That is the implication of a new study which shows for the first time that there is a broad range of differences in people's visual ability and that these...
Computer Tomography (CT) is a standard procedure in hospitals, but so far, the technology has not been suitable for imaging extremely small objects. In PNAS, a team from the Technical University of Munich (TUM) describes a Nano-CT device that creates three-dimensional x-ray images at resolutions up to 100 nanometers. The first test application: Together with colleagues from the University of Kassel and Helmholtz-Zentrum Geesthacht the researchers analyzed the locomotory system of a velvet worm.
During a CT analysis, the object under investigation is x-rayed and a detector measures the respective amount of radiation absorbed from various angles....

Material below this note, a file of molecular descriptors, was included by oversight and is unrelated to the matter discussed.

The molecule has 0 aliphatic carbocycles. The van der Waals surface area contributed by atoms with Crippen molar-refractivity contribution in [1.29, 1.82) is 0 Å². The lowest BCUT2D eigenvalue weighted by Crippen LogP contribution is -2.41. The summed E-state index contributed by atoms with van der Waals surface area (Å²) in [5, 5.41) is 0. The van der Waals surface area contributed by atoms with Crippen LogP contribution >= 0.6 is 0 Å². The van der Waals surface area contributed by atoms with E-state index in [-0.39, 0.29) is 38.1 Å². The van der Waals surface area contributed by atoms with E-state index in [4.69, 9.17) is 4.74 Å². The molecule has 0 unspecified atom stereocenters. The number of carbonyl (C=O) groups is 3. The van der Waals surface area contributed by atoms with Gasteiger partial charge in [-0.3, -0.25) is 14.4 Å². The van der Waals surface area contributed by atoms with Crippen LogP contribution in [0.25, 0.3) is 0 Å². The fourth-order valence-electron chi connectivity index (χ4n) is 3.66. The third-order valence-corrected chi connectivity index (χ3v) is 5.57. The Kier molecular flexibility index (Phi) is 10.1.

The quantum world is fragile; error correction codes are needed to protect the information stored in a quantum object from the deteriorating effects of noise. Quantum physicists in Innsbruck have developed a protocol to pass quantum information between differently encoded building blocks of a future quantum computer, such as processors and memories. Scientists may use this protocol in the future to build a data bus for quantum computers. The researchers have published their work in the journal Nature Communications.
Future quantum computers will be able to solve problems where conventional computers fail today. We are still far away from any large-scale implementation,...
15.11.2017 | Event News
15.11.2017 | Event News
30.10.2017 | Event News
21.11.2017 | Physics and Astronomy
21.11.2017 | Physics and Astronomy
21.11.2017 | Life Sciences